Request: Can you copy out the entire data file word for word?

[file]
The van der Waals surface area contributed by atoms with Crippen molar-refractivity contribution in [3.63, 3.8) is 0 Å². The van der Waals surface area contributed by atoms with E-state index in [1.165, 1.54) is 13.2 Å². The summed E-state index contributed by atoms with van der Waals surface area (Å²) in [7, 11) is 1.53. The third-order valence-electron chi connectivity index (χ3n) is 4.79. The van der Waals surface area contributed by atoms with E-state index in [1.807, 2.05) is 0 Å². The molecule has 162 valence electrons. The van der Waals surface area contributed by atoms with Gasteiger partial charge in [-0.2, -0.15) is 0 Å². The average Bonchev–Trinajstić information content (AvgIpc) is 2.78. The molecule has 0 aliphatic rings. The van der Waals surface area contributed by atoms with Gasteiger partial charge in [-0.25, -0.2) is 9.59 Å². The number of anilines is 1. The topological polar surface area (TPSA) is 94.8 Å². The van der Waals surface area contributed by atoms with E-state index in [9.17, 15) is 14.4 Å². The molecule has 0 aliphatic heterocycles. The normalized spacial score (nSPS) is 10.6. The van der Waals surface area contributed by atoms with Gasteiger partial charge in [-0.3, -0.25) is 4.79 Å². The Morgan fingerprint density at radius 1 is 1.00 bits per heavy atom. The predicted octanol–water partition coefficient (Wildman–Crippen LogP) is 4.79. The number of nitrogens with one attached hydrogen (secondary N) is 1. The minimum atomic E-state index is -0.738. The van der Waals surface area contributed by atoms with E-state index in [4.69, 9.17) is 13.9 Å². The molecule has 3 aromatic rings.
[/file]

The van der Waals surface area contributed by atoms with Crippen molar-refractivity contribution in [3.63, 3.8) is 0 Å². The van der Waals surface area contributed by atoms with E-state index in [1.165, 1.54) is 13.2 Å². The summed E-state index contributed by atoms with van der Waals surface area (Å²) in [7, 11) is 1.53. The third-order valence-electron chi connectivity index (χ3n) is 4.79. The van der Waals surface area contributed by atoms with E-state index in [1.807, 2.05) is 0 Å². The molecule has 162 valence electrons. The van der Waals surface area contributed by atoms with Gasteiger partial charge in [-0.2, -0.15) is 0 Å². The average Bonchev–Trinajstić information content (AvgIpc) is 2.78. The molecule has 0 aliphatic rings. The van der Waals surface area contributed by atoms with Gasteiger partial charge in [-0.25, -0.2) is 9.59 Å². The number of anilines is 1. The topological polar surface area (TPSA) is 94.8 Å². The van der Waals surface area contributed by atoms with E-state index in [9.17, 15) is 14.4 Å². The molecule has 0 aliphatic heterocycles. The normalized spacial score (nSPS) is 10.6. The van der Waals surface area contributed by atoms with Gasteiger partial charge in [-0.3, -0.25) is 4.79 Å². The Morgan fingerprint density at radius 1 is 1.00 bits per heavy atom. The predicted octanol–water partition coefficient (Wildman–Crippen LogP) is 4.79. The number of nitrogens with one attached hydrogen (secondary N) is 1. The minimum atomic E-state index is -0.738. The van der Waals surface area contributed by atoms with E-state index in [4.69, 9.17) is 13.9 Å². The molecule has 3 aromatic rings.